The bizarre rule that originally put the Queen's Sandringham estate in a different time zone

Sandringham used to have its own time zone, separate to the rest of the country

Sandringham Time was an outdated rule that meant royal residences had their own time zone
(Image credit: Leon Neal/Getty Images)

A bizarre, forgotten rule used to mean that the royals would find themselves in an entirely different time zone to the rest of the country when staying at some of their residences. Sandringham time zone was 30 minutes ahead of Greenwich Mean Time, and this rule was later adopted at other royal estates.

The Royal Family are known for their eccentricities and peculiar set of rules and protocols.

From the Queen’s bath to the bizarre sandwich rule that stops Her Majesty from being overthrown, nearly every part of a royal’s life is regimented.

However, there are some outdated royal rules that Her Majesty hasn’t quite kept in place, and one such rule was King Edward VII’s insistence on there being a separate time zone for royal residences like Sandringham House.

Sandringham House

(Image credit: Tim Graham Photo Library via Getty Images)

Sandringham is one of two personal and private residences owned by The Royal Family, unlike the Royal palaces that belong to the Crown, and is one of the Queen’s favorite residences to whisk away to for a countryside break.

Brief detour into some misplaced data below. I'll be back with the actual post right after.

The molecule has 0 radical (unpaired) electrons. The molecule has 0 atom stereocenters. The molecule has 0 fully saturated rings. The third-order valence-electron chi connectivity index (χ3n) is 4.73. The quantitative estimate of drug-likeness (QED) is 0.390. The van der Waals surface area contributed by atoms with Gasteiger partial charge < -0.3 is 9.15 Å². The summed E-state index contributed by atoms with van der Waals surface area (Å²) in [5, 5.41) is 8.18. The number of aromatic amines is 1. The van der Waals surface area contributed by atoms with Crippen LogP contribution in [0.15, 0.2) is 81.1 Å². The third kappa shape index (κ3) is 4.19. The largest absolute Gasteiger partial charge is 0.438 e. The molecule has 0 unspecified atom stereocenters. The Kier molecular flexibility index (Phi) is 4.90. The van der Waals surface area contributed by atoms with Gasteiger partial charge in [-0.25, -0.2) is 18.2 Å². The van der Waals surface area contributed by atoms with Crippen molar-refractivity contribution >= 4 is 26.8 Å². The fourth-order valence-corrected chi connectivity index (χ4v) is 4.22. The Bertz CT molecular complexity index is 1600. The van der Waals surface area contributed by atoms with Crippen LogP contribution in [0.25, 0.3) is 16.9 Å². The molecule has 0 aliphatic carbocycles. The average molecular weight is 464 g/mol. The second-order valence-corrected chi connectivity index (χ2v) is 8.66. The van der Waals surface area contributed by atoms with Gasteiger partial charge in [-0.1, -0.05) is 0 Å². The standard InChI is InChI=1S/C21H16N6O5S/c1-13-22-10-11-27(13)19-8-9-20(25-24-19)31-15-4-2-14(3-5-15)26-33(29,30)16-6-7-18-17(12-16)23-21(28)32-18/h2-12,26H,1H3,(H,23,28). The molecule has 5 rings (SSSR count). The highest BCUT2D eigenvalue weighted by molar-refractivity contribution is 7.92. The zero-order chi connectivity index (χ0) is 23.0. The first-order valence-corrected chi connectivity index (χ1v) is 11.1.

The Norfolk residence is also where the family spend Christmas together.

Now, the reason Sandringham was on a separate time zone dates back to the eldest son of Queen Victoria, Edward VII.

Before he was king, he was the Prince of Wales and an avid lover of outdoor sports.

King Edward VII introduced Sandringham Time

(Image credit: Hulton Archive/Getty Images)

With his well-known love for hunting and other outdoor pursuits, he decided to make the most of winter daylight hours and change the time zone just for the royal estate.

So Sandringham Time became a thing, and it was half-an-hour ahead of the rest of the country – even the Norfolk town just outside of the estate.

Amusingly, there are some historical sources who allege the change of the clocks could also have been introduced as Edward's wife, Alexandra of Denmark, was always late, though this cannot be verified.  

This bizarre rule was also later adopted at Windsor Castle and at Scotland’s Balmoral Castle and the rule stayed in place after Edward VII’s death and throughout the reign of George V.

Perhaps seeing some sense, considering it was said to have confused and infuriated other members of the royal family, Edward VIII abolished it during his brief reign before famously abdicating to marry American divorcee Wallis Simpson.

Neither George VI nor Her Majesty the Queen have chosen to reinstate it.

Jack Slater
Freelance writer

Jack Slater is not the Last Action Hero, but that's what comes up first when you Google him. Preferring a much more sedentary life, Jack gets his thrills by covering news, entertainment, celebrity, film and culture for woman&home, and other digital publications.

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